After a tumultuous four years and a presidential election that rendered voters divided, journalists must work harder to regain the public’s trust by relying more on accurate and solutions-oriented reporting, according to a leading voice in nonprofit journalism.
“Journalism is one of the many industries and institutions that’s being called to task,” said Susan Smith Richardson, chief executive officer of the Center for Public Integrity at a Feb. 1 Arizona State University virtual event. “The work we do is so important, and we are under siege. I would even argue that we’re being interrogated, and rightly so, at a really important time for this country’s democracy.”
Richardson’s talk, “Misinformation, Trust and the Future of Journalism” was part of the spring 2021 “Must See Mondays” lecture series hosted by ASU's Walter Cronkite School of Journalism and Mass Communication.
The aftermath of the 2020 election provided an opportune time to have a frank discussion about trust in the news, said discussion moderator Kristy Roschke.
“A messy information environment and public decline in institutional trust have made it an especially difficult time for journalism,” said Roschke, managing director of the News Co/Lab, a Cronkite School initiative aimed at helping people find new ways of understanding and interacting with news and information. “Susan Smith Richardson is a leader in the community-focused, solutions-oriented journalism that plays a critical role in helping restore trust in the news media.”
Trust in the news has never been more critical, especially when the threat of misinformation dominates social streams, news sites and public airwaves. Richardson, who soon will leave her post as CEO of the Center for Public Integrity to join The Guardian U.S. as deputy editor, said this should be a period of self-examination and looking toward the future for journalists.
Richardson said the last four years were a learning experience for all journalists, who had to walk a fine line when disseminating information.
“In many ways we weren’t prepared for an administration and presidency that didn’t play by the rules … there were lies coming out of an administration,” Richardson said. “We (news organizations) shouldn’t be spreading misinformation and we have to be mindful about the trust side … if we’ve got the megaphone, what are we doing if we allow knowingly false information to just circulate as another bit of information?”
Journalists, however, can regain some of the public’s trust if they continually practice transparency, objectivity, fairness and context. Newsrooms should also be reflective of society as much as possible, with plenty of diversity.
“The most dynamic newsrooms are the ones with the most diversity,” Richardson said. “Different perspectives are incredibly valuable.”
In addition to being the public’s watchdog and holding the powerful accountable, journalists should incorporate more solutions-based stories in their reporting. That means not only focusing on social issues but reporting on how people are responding to problems. These types of stories not only bring more balance but thoughtfully engage readers, Richardson said.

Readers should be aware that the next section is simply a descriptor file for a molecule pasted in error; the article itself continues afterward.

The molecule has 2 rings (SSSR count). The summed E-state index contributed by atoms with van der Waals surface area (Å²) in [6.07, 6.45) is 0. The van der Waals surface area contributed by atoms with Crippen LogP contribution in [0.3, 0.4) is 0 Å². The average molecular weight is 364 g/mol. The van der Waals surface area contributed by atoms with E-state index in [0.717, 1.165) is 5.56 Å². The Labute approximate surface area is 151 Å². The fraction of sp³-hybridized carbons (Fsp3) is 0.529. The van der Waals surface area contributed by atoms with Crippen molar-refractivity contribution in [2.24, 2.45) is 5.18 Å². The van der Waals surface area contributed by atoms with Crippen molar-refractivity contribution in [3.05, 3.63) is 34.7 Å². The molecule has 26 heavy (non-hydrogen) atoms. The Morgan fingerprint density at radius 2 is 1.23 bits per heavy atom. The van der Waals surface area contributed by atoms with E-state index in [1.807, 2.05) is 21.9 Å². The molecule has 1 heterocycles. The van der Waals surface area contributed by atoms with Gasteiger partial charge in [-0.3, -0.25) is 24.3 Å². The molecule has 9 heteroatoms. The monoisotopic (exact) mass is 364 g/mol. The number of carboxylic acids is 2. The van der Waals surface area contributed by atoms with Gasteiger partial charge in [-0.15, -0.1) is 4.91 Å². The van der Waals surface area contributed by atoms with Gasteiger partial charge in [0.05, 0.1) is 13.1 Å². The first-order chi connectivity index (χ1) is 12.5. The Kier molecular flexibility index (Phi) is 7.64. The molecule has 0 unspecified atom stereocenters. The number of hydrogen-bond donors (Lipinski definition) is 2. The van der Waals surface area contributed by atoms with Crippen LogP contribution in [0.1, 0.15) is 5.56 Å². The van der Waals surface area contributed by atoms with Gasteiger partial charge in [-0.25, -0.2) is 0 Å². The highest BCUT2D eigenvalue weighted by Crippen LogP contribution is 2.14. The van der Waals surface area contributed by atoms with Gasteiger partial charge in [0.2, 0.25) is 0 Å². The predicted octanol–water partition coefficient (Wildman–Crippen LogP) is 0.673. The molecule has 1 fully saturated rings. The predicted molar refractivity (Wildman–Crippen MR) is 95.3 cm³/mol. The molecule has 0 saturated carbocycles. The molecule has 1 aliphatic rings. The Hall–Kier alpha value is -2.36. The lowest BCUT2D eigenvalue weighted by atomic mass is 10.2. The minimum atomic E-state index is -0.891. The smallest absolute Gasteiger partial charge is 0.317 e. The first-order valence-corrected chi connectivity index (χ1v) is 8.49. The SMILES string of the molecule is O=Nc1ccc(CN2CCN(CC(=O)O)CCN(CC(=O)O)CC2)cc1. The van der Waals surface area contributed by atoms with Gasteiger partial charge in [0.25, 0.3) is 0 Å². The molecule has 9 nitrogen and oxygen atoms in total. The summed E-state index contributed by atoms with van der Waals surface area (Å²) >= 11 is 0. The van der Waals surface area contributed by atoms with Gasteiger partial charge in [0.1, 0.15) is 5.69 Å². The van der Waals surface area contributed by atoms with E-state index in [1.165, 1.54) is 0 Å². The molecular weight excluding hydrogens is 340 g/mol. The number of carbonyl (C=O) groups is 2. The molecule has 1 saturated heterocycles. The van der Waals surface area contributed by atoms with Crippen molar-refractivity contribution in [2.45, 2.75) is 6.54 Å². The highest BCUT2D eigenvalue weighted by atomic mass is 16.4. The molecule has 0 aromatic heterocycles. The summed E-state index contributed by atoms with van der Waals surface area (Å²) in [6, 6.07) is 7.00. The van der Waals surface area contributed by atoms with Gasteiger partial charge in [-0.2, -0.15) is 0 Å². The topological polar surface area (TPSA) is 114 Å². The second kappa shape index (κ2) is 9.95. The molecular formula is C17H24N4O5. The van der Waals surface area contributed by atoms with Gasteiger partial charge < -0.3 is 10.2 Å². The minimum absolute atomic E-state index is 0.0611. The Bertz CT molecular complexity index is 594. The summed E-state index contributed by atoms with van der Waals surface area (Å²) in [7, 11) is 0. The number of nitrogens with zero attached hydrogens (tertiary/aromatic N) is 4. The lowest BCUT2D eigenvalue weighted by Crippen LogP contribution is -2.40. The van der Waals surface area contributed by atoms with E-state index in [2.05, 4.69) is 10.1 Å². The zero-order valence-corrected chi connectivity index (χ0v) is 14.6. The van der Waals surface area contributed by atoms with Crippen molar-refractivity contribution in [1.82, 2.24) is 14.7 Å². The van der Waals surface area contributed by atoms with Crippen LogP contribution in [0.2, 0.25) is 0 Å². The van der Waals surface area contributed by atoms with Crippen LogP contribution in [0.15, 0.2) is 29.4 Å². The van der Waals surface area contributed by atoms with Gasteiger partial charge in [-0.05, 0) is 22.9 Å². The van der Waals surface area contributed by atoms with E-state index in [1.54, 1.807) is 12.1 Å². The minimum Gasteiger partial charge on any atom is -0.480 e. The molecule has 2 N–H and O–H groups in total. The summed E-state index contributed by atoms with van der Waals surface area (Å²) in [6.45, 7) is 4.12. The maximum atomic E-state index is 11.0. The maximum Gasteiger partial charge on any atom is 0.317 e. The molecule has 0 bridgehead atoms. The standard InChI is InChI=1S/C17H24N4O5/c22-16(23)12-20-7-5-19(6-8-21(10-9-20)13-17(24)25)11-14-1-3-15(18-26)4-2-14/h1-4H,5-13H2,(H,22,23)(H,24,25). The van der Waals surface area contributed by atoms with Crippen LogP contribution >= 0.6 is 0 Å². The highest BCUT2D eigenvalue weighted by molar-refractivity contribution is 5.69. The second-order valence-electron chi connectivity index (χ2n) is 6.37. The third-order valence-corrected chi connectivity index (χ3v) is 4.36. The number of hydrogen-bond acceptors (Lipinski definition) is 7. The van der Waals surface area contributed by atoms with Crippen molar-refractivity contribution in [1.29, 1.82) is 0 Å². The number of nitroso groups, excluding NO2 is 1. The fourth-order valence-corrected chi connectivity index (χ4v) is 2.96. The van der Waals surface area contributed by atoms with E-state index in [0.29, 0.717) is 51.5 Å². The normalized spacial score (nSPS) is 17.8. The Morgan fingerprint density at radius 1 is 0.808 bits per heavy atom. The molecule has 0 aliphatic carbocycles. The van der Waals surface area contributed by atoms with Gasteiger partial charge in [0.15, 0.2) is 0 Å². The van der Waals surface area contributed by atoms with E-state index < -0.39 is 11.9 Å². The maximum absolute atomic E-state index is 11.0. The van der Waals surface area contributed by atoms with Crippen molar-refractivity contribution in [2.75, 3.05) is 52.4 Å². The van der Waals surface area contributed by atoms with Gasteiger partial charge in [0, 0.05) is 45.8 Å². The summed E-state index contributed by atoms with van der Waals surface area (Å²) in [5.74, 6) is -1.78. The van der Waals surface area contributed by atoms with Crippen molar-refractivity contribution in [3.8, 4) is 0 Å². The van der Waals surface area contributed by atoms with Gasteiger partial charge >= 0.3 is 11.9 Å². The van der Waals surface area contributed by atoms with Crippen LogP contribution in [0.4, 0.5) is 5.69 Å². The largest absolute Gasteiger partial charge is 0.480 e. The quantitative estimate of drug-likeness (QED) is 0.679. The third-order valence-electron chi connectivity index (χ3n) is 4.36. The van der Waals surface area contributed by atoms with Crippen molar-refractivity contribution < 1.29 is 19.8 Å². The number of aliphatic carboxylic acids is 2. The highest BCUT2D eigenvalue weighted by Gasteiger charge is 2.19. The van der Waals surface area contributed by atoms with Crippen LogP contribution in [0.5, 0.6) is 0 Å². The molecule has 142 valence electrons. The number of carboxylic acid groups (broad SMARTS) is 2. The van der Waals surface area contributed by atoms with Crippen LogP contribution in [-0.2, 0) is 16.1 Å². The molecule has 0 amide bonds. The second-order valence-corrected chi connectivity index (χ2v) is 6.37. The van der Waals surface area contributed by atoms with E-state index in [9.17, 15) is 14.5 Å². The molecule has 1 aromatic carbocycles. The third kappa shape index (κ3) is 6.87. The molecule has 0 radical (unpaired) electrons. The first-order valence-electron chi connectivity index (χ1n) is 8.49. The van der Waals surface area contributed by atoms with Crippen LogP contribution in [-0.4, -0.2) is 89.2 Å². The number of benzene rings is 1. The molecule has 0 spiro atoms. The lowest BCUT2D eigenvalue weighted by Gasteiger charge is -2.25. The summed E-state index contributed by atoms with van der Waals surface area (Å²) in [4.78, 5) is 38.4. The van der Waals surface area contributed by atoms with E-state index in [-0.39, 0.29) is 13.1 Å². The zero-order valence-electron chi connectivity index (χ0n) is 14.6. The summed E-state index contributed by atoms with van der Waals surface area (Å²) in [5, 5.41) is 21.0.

“We have a responsibility in mending our democracy and looking at ways in which people are responding to issues and how deep, evidenced-based investigative reporting of those responses actually open up a door to both community-building and providing people with information that they want, and indeed, may need,” Richardson said. “This is a moment when solutions journalism should be tried.”
Richardson said journalists aren’t the only ones who should be held accountable – Americans have a duty to improve their news literacy. They also need to have a better understanding of civics, their role in government, and how to find a credible news source when misinformation abounds on the social media platforms where they often consume their news.
“It’s important for the country to have media literacy, which is a grounding piece,” Richardson said. “There has to be some training in vetting information and an understanding of this big media ecosystem. And that has to be coupled with civics.”
Roschke said a new Cronkite degree in digital media literacy launching in the fall is not only good timing, but necessary.
“There is no singular fix to restoring trust in the media and other democratic institutions,” Roschke said. “It will take a concerted effort that includes challenging norms in education, journalism and civic participation. As Susan said, this is a perfect time to explore new approaches.”
More Law, journalism and politics
Former Humphrey Fellow returns to ASU Cronkite School for doctorate degree
Elira Canga arrived at Arizona State University’s Walter Cronkite School of Journalism and Mass Communication a couple of years ago ready to expand her perspective on journalism and pursue…
Jemele Hill to deliver lecture on race relations at ASU
Emmy Award-winning journalist Jemele Hill will be the featured speaker at the 2024 A. Wade Smith and Elsie Moore Memorial Lecture on Race Relations, hosted by The College of Liberal Arts and Sciences…
Retired 'Nazi hunter' on international law as deterrence against war crimes
When it comes to using international law as a deterrent to protect the national security of the United States, is all hope lost? The answer, according to Eli Rosenbaum — a decorated World War II…